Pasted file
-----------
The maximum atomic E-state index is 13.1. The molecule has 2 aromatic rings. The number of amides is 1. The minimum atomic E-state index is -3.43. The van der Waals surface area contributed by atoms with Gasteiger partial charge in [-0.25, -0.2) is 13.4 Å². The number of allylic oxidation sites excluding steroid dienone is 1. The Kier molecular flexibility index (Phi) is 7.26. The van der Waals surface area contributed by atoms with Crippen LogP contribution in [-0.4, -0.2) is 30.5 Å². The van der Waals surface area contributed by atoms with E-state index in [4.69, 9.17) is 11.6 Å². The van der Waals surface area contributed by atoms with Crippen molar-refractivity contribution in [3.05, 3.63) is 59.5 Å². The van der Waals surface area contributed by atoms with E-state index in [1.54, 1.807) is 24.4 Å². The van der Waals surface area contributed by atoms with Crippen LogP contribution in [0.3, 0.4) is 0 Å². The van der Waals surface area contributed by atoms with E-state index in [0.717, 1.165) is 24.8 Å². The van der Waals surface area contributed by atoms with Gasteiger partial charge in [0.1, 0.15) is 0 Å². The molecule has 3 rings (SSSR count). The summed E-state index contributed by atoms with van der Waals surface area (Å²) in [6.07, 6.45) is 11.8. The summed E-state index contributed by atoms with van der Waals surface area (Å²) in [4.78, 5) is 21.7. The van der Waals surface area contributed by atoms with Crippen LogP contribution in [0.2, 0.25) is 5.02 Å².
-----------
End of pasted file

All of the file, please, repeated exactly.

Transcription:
The maximum atomic E-state index is 13.1. The molecule has 2 aromatic rings. The number of amides is 1. The minimum atomic E-state index is -3.43. The van der Waals surface area contributed by atoms with Gasteiger partial charge in [-0.25, -0.2) is 13.4 Å². The number of allylic oxidation sites excluding steroid dienone is 1. The Kier molecular flexibility index (Phi) is 7.26. The van der Waals surface area contributed by atoms with Crippen LogP contribution in [-0.4, -0.2) is 30.5 Å². The van der Waals surface area contributed by atoms with E-state index in [4.69, 9.17) is 11.6 Å². The van der Waals surface area contributed by atoms with Crippen molar-refractivity contribution in [3.05, 3.63) is 59.5 Å². The van der Waals surface area contributed by atoms with E-state index in [1.54, 1.807) is 24.4 Å². The van der Waals surface area contributed by atoms with Crippen LogP contribution in [0.3, 0.4) is 0 Å². The van der Waals surface area contributed by atoms with E-state index in [0.717, 1.165) is 24.8 Å². The van der Waals surface area contributed by atoms with Gasteiger partial charge in [0.1, 0.15) is 0 Å². The molecule has 3 rings (SSSR count). The summed E-state index contributed by atoms with van der Waals surface area (Å²) in [6.07, 6.45) is 11.8. The summed E-state index contributed by atoms with van der Waals surface area (Å²) in [4.78, 5) is 21.7. The van der Waals surface area contributed by atoms with Crippen LogP contribution in [0.2, 0.25) is 5.02 Å².